Dinosaurs died out from utter cold, and in darkness, suggests a new study published in Geophysical Research Letters.
Death by Cold & Dark—No, It’s Not Vampires
Dinosaurs were once great predators walking on God’s green earth. They later mysteriously disappeared—that was 66 million years ago. What really caused them to die out, thus paving the way for humans to inherit the planet? One of the most predominant theories suggests that they went extinct following the collision of a massive asteroid with the Earth; Mexico’s Chicxulub crater is said to bear the evidence of the crash. What really happened? A team of climate scientists used simulations to explain how the asteroid led to the death of the dinosaurs.
Real Killer: Sulphuric Acid
According to the researchers, the asteroid impact resulted in the formation of tiny droplets of sulphuric acid in the atmosphere, which obstructed the light of the sun from reaching the ground. Living organisms, then, paid the consequences of being on a cold, dark Earth. Furthermore, the cooling effect would have caused ocean waters to mix vigorously, thereby also affecting marine life.
“The big chill following the impact of the asteroid that formed the Chicxulub crater in Mexico is a turning point in Earth history,” says lead author Julia Brugger from the Potsdam Institute for Climate Impact Research (PIK). “We can now contribute new insights for understanding the much debated ultimate cause for the demise of the dinosaurs at the end of the Cretaceous era.”
The computer simulation used by Brugger and her team was a climate model depicting the atmosphere, the ocean, and sea ice. Moreover, they used data from other studies that explain how the temperature of the planet’s surface plummeted to around 5 degrees Celsius and even less because of the deprivation of sunlight and heat as a consequence of sulphur gases emanating from powerful asteroid impacts.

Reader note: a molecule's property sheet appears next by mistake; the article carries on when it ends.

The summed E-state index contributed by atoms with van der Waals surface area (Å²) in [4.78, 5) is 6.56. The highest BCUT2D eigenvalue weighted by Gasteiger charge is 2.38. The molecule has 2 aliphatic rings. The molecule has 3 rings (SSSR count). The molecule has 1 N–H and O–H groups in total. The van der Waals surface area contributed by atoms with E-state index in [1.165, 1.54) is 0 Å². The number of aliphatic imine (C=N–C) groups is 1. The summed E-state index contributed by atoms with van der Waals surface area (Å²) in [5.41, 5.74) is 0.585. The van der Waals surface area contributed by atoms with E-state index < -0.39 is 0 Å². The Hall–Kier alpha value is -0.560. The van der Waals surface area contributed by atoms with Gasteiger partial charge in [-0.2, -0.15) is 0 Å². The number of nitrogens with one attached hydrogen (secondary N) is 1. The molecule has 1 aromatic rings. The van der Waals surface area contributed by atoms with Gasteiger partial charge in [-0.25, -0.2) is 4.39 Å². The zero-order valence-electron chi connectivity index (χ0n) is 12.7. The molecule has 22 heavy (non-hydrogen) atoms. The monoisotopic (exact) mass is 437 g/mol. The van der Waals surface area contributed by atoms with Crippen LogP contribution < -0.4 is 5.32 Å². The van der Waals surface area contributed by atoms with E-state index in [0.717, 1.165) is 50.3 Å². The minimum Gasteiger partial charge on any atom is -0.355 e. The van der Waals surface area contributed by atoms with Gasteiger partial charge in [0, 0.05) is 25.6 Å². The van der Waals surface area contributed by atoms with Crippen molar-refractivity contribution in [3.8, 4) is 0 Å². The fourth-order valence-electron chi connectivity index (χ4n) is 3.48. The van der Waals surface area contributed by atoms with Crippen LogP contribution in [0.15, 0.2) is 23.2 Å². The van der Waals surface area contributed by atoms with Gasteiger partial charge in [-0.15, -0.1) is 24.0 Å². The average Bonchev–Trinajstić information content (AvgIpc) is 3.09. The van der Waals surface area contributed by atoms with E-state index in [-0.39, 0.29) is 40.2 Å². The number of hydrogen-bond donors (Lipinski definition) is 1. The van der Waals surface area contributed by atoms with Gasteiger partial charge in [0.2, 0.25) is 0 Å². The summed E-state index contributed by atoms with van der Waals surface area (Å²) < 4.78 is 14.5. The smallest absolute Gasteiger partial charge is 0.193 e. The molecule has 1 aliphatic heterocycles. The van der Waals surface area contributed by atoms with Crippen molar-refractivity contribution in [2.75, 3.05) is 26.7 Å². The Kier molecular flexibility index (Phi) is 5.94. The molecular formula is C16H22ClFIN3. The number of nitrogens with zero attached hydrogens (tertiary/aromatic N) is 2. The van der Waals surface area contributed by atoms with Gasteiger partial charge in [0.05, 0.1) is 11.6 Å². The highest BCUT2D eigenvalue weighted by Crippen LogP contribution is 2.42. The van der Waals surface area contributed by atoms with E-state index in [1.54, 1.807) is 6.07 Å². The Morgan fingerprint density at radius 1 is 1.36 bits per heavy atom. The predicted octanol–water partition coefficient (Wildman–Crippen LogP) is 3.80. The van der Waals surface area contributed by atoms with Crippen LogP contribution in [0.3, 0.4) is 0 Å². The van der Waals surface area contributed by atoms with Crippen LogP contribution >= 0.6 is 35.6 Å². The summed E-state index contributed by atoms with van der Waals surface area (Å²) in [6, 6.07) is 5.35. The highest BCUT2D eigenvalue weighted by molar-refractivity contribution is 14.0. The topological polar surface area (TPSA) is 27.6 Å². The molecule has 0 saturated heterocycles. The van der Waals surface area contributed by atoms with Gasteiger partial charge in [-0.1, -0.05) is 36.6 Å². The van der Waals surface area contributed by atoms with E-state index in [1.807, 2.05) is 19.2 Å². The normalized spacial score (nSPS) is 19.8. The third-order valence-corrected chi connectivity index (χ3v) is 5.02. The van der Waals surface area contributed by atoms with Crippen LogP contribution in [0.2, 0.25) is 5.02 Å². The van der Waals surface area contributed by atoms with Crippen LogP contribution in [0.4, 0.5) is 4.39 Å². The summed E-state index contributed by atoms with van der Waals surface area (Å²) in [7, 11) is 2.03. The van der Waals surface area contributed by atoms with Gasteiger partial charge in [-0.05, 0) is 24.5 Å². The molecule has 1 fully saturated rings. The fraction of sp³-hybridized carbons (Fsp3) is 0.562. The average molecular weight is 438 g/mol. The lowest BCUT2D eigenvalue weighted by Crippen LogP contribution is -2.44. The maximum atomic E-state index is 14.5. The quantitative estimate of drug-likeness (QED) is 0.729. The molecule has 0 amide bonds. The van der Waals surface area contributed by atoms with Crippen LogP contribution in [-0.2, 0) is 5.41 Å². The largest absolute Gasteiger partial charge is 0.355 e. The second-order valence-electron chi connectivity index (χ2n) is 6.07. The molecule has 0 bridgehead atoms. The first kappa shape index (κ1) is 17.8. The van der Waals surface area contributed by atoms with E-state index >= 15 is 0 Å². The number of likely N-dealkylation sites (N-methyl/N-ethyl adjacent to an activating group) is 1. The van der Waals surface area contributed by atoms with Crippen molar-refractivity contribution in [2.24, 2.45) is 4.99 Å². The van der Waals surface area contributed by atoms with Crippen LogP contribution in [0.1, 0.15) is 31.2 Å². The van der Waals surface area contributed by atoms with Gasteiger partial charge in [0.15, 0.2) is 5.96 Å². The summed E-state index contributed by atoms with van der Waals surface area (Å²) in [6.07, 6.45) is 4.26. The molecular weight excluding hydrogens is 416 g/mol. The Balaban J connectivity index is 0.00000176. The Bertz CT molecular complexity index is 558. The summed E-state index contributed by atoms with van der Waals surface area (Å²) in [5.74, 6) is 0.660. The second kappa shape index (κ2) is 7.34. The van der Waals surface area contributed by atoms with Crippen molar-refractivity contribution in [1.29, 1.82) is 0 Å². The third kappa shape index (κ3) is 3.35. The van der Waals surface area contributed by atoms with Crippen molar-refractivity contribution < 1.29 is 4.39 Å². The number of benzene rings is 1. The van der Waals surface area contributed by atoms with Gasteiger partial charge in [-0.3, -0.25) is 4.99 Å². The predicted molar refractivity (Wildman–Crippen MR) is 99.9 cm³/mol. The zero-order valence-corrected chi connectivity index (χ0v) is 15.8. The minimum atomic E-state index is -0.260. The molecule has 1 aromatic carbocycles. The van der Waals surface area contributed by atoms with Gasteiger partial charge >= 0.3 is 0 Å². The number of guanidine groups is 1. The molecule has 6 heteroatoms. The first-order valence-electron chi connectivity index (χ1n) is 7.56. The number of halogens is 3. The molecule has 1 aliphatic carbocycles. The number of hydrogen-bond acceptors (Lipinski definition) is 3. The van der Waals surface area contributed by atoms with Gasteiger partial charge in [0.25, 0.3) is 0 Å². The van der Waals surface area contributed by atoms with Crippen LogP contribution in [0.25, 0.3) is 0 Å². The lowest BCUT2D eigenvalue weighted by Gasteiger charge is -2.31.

“It became cold, I mean, really cold,” says Brugger.
Brugger says that the minimum decrease of the average surface air temperature of the planet was 26 degrees Celsius; the thermometer would have hit negative temperatures, leading to the expansion of the ice caps. The dinosaurs were not used to such environmental conditions—and, so, they died out.
“The long-term cooling caused by the sulfate aerosols was much more important for the mass extinction than the dust that stays in the atmosphere for only a relatively short time. It was also more important than local events like the extreme heat close to the impact, wildfires or tsunamis,” explains co-author Georg Feulner.
Ocean circulation was also affected at that time. As surface water decreased in temperature, they increased in density, and thus in weight as well. This water would have then gone to lower depths while its warmer counterpart would have risen to the surface—a process normally accompanied by the movement of nutrients which would have boosted algal populations; the latter are likely to have produced substances toxic to coastal life. Marine species like ammonites might, thus, have gone extinct.
Silver Lining: Humans Got to See the Light of the Day
As the dinosaurs succumbed to the cold in the dark, other species were eventually allowed to bloom, such as mammals.